January 8, 2014 | 3:00 PM | BSLC 115 | Astronomy Colloquium Dwarf Galaxies: The Nexus of Dark Matter and Chemical Evolution Evan Kirby, University of California, Irvine
The Local Group's dwarf galaxies are near enough for exquisitely detailed, resolved stellar spectroscopy and diverse enough to conduct experiments on dark matter and chemical evolution. I have collected medium-resolution spectra for thousands of stars in many dwarf galaxies in the Local Group. Innovative techniques applied to these spectra recover velocities precise to a few km/s and detailed abundances precise to 0.1 dex. Although Milky Way satellites and field dwarf galaxies are different in many ways, their velocity dispersions show that both types of galaxy pose a serious challenge to cold dark matter. Both types also obey the same mass-metallicity relation despite the large diversity of star formation histories and detailed abundance ratios.
January 15, 2014 | 3:00 PM | BSLC 115 | Astronomy Colloquium From Reionization to Dark Matter with the Lyman-alpha Forest George Becker, Institute of Astronomy, University of Cambridge
Absorption lines in the spectra of distant quasars offer one of the most powerful probes of cosmic structure. The Lyman-alpha forest traces the baryons in the intergalactic medium (IGM) over several decades in scale. The properties of the baryons, in turn, reflect the ongoing interaction between luminous objects and the IGM, as well as the nature of dark matter itself. I will present recent results from a suite of projects focused on determining some of the most basic properties of the high-redshift IGM, including its temperature, ionization state, and small-scale density structure. These measurements are providing new insights into when and how the IGM was reionized, the properties of high-redshift galaxies, as well as the viability of warm dark matter. I will also discuss how upcoming IGM studies with current and next-generation facilities will advance our understanding of these and other topics.
January 22, 2014 | 3:00 PM | BSLC 115 | Astronomy Colloquium To Build an Elliptical Galaxy Jenny Greene, Princeton University
PDF I will discuss two essential aspects of elliptical galaxy formation: how they get their stars, and how they lose their gas. For the former, I use integral-field observations of local massive galaxies to study the stellar populations and kinematics of stars at large radius, to understand the origin of the size growth of elliptical galaxies. Then I focus on black hole feedback as a means of clearing gas from massive galaxies. I show that luminous obscured quasars have ubiquitous, round ionized outflows with very high gas dispersions of nearly 1000 km/s out to 20 kpc. Finally, if time permits I will combine these two themes and present our recent search for sub-pc supermassive black hole binaries.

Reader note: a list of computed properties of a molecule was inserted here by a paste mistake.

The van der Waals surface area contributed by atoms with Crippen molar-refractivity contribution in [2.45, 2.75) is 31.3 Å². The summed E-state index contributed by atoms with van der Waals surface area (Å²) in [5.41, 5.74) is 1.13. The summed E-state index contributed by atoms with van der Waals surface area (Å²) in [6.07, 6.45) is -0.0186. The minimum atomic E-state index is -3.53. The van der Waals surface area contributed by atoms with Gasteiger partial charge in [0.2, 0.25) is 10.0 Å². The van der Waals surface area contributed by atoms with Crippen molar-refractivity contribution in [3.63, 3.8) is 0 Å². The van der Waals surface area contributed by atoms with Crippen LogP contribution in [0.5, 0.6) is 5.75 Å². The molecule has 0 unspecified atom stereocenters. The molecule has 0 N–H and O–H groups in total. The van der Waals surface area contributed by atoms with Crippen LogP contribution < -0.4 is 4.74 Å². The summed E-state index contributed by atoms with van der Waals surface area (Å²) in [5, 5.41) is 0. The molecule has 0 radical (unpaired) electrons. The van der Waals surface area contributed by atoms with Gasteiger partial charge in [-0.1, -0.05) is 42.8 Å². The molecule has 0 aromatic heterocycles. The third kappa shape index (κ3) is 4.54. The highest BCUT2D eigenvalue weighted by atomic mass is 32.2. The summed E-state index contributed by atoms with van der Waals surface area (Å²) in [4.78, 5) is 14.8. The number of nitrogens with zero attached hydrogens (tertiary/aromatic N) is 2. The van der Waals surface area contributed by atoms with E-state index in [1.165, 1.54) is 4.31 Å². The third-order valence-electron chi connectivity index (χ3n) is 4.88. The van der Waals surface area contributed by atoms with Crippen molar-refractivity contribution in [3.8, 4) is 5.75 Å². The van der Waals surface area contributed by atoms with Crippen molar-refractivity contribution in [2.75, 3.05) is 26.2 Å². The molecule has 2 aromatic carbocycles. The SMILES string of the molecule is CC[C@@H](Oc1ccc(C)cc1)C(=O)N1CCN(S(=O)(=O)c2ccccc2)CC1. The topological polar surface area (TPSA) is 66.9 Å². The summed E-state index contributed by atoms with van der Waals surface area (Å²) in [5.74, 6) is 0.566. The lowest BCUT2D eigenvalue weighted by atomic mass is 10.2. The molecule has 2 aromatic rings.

January 29, 2014 | 3:00 PM | BSLC 115 | Astronomy Colloquium Direct Imaging of Extrasolar Planets Bruce Macintosh, LLNL
With current technology, young (<100 Myr) planets can be directly imaged - resolved from their parent star - in the near-infrared with adaptive optics. I will discuss the first system of extrasolar planets to be imaged - the four planets orbiting the young F0 star HR8799. The outer two planets have been characterized spectroscopically using adaptive optics on the Keck telescope, showing non-equilibrium chemistry as well as evidence of composition enhanced in C/O from the original stellar nebula. The supply of young stars in the solar neighborhood suitable for such searches has been essentially exhausted. Providing a statistically significant sample of planets, and accessing Jupiter-like masses and separations, will require dedicated instruments. The Gemini Planet Imager is one such facility, combining advanced adaptive optics with a coronagraph and near-infrared integral field spectrosgraph. Designed to be an order of magnitude more sensitive than current instruments, GPI had first light in November 2013. I will present results here.